BMW M4 Competition v Mercedes-AMG C63 S Coupe road comparison

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The choice between the BMW M4 and Mercedes-AMG C63 S Coupe is an extremely difficult one. Not because both cars are excellent overall, but because they are so different.

Having previously compared the M3 against the C 63 S sedan, the reason for this two-door comparison was rather simple. The difference between the C63 S sedan and coupe is rather massive, both in terms of its suspension set-up and its general offering. Meanwhile, the M4 performance takes the level of hardcore from the Bavarian brand yet another step forward.

BMW M4 Competition v Mercedes-AMG C63 S Coupe road comparison

This comparison is broken up in to two parts, the first of which is the road test, followed next month by the track test. Usually we would conduct the road test and then ask a pro driver to do the track times, this time though, we decided to do it differently.

To get a better perspective, we asked Australia’s most successful rally driver, former WRC driver and current RallyCross hero Chris ‘Atko’ Atkinson, to join us for the road test. The reason for this is Atko has an invaluable amount of knowledge about car set-up and gives the type of feedback about performance cars that we simply wouldn’t have without years of professional racing experience.

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So, here are the two cars:

The BMW M4 Competition coupe ($154,615), loaded with $2740 worth of options to bring the price up to $157,355.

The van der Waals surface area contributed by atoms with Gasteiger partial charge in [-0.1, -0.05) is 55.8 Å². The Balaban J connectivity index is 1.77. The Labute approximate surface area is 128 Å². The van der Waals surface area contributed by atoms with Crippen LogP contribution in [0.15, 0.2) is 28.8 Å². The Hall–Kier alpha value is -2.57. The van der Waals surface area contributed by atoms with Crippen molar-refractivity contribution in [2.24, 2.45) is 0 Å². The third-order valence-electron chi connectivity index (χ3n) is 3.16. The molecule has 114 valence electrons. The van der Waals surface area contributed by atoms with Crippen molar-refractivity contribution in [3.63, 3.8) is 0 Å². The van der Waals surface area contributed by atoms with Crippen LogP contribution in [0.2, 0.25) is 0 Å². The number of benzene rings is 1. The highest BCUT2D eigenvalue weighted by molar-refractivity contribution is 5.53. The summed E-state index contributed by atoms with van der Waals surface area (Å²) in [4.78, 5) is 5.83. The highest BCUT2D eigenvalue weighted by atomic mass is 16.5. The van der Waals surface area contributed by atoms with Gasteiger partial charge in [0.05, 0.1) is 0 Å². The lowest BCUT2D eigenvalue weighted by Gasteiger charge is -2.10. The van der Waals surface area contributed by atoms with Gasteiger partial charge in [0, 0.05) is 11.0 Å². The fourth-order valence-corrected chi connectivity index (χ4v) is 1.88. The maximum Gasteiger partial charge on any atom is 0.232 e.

Its rival in this comparison is the Mercedes-AMG C 63 S Coupe ($162,115), equipped with the AMG Carbon Fibre trim pack ($1490), for a total price of $163,605.

That’s a $6250 difference in favour of the Beemer, and at this price range, not all that material.

The M4 has a 7-speed M double-clutch transmission coupled to its six-cylinder 3.0-litre twin-turbo engine with 331kW of power and 550Nm of torque. BMW claims a 0-100km/h time of 4.0 seconds.

The C 63 S Coupe uses a conventional seven-speed transmission taking control of the mighty 4.0-litre twin-turbo V8 with 375kW of power and 700Nm of torque. Its official 0-100km/h time is 3.9 seconds.

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So both these cars are insanely quick, there’s no question there, and despite the power and torque differences, the M4 makes up for its deficit with a roughly 230kg weight advantage. In fact, interestingly, the C63 coupe weighs 70kg more than the sedan!

According to Mercedes-Benz that’s due to the vehicle being wider, having bigger wheels and a completely different suspension set-up (along with further structural rigidity).

Somehow having two fewer doors didn’t seem to do all that much for the weight. Also, because of the wider track and better traction, 0-100km/h is 0.1 of second faster in the coupe!

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So, first of all, a loop around inner Brisbane CBD on the way to Mounts Glorious and Nebo. In comfort mode the C63 is ultra-plush, it almost hovers over bumps and the huge amounts of torque means it can putt around in high gear and still get around effortlessly.